Trying to make each knife just a little better than the last

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Getting closer...keep going, it's going to look cool!

To become old and wise... You first have to survive being young and foolish! ;) Ikisu.blogsot.com. Email; milesikisu@gmail.com mobile: +27784653651

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I see you have a pair of Hobbits helping you there Caleb..blade is coming along there mate.

"Old dogs care about you even when you make mistakes" - Tom HALL - Old Dogs, Children and Watermelon wine.

 

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I should have foreseen that I would not be able to taper/widen the blade as I had hoped.

 

So what is the explanation to this ? Why could you not widen or taper the blade like you wanted to ? I know when I first started forging swords, I left the blades far too thick . It's easy to do, especially if you are starting out with 1/4 " material. Just remember that it saves a huge amount of time and labor to forge it close to the thickness you want as opposed to working it down for hours and hours with a file and angle grinder ( I'm assuming you don't have a 2 x 72 grinder ...welcome to the club ) . You certainly don't want a blade that feels clumsy, especially since you have no real counterweight in the antler hilt... looking good though!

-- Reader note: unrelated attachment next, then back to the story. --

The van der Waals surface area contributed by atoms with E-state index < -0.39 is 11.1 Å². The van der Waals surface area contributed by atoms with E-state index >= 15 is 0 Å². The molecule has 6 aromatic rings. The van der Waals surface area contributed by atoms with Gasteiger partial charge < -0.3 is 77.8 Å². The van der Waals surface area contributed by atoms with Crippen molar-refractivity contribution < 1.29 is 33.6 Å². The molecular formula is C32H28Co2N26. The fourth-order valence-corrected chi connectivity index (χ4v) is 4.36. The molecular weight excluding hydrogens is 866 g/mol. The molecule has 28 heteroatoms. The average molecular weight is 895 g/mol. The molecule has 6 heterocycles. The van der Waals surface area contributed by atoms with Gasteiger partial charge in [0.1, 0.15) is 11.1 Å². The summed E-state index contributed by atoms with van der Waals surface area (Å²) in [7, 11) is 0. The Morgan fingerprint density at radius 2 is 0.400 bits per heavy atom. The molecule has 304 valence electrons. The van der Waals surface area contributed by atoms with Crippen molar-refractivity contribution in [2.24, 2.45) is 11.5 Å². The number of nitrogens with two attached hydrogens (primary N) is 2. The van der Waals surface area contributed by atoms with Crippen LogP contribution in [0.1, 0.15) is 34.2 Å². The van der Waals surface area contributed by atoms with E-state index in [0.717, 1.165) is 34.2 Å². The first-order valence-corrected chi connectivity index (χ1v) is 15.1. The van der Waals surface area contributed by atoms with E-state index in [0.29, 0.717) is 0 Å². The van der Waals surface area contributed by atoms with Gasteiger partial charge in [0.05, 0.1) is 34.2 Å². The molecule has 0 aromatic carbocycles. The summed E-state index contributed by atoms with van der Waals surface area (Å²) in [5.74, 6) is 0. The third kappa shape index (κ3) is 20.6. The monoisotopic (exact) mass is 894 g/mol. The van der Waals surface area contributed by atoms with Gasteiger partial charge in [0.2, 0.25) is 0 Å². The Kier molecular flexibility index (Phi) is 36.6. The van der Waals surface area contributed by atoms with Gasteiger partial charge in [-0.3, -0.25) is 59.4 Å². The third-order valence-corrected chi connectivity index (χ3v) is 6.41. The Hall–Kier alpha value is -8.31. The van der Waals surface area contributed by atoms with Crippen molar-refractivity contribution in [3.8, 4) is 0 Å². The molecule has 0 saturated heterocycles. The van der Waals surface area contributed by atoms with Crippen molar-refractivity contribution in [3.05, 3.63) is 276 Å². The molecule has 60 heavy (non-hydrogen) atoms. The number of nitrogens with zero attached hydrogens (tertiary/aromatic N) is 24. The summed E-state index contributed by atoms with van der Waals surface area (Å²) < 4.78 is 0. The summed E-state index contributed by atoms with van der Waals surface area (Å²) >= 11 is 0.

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So what is the explanation to this ? Why could you not widen or taper the blade like you wanted to ? I know when I first started forging swords, I left the blades far too thick . It's easy to do, especially if you are starting out with 1/4 " material. Just remember that it saves a huge amount of time and labor to forge it close to the thickness you want as opposed to working it down for hours and hours with a file and angle grinder ( I'm assuming you don't have a 2 x 72 grinder ...welcome to the club ) . You certainly don't want a blade that feels clumsy, especially since you have no real counterweight in the antler hilt... looking good though!

i miscalculated when cutting the rough stock, and should have cut it a little wider. Instead, I cut the whole bar the same width, which was perfect for the last foot or so of the blade, but not enough to get the three inch wide I was hoping for near the hilt.

Trying to make each knife just a little better than the last

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Ok, the blade is normalized and I've started grinding. The blade calls for something simple in terms of a handle; I may have to redesign and rethink that.